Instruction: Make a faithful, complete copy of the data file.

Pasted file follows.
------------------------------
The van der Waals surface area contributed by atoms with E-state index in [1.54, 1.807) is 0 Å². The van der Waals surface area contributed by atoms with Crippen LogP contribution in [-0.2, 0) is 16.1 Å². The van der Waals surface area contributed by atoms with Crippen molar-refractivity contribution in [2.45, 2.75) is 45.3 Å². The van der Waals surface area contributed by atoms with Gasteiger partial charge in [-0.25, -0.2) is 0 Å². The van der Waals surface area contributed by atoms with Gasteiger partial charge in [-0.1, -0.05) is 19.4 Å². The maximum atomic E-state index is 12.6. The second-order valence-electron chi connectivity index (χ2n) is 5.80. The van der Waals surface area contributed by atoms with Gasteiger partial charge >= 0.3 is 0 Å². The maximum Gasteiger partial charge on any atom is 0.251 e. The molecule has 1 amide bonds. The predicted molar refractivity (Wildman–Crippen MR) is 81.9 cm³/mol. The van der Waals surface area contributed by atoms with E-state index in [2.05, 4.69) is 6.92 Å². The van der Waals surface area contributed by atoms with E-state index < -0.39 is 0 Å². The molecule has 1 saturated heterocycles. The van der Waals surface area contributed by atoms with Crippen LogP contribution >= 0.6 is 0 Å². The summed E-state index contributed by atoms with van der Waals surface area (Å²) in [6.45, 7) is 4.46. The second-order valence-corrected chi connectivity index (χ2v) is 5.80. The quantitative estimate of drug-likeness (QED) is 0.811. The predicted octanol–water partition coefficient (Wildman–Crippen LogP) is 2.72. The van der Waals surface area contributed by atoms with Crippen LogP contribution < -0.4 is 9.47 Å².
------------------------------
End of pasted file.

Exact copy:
The van der Waals surface area contributed by atoms with E-state index in [1.54, 1.807) is 0 Å². The van der Waals surface area contributed by atoms with Crippen LogP contribution in [-0.2, 0) is 16.1 Å². The van der Waals surface area contributed by atoms with Crippen molar-refractivity contribution in [2.45, 2.75) is 45.3 Å². The van der Waals surface area contributed by atoms with Gasteiger partial charge in [-0.25, -0.2) is 0 Å². The van der Waals surface area contributed by atoms with Gasteiger partial charge in [-0.1, -0.05) is 19.4 Å². The maximum atomic E-state index is 12.6. The second-order valence-electron chi connectivity index (χ2n) is 5.80. The van der Waals surface area contributed by atoms with Gasteiger partial charge >= 0.3 is 0 Å². The maximum Gasteiger partial charge on any atom is 0.251 e. The molecule has 1 amide bonds. The predicted molar refractivity (Wildman–Crippen MR) is 81.9 cm³/mol. The van der Waals surface area contributed by atoms with E-state index in [2.05, 4.69) is 6.92 Å². The van der Waals surface area contributed by atoms with E-state index < -0.39 is 0 Å². The molecule has 1 saturated heterocycles. The van der Waals surface area contributed by atoms with Crippen LogP contribution >= 0.6 is 0 Å². The summed E-state index contributed by atoms with van der Waals surface area (Å²) in [6.45, 7) is 4.46. The second-order valence-corrected chi connectivity index (χ2v) is 5.80. The quantitative estimate of drug-likeness (QED) is 0.811. The predicted octanol–water partition coefficient (Wildman–Crippen LogP) is 2.72. The van der Waals surface area contributed by atoms with Crippen LogP contribution < -0.4 is 9.47 Å².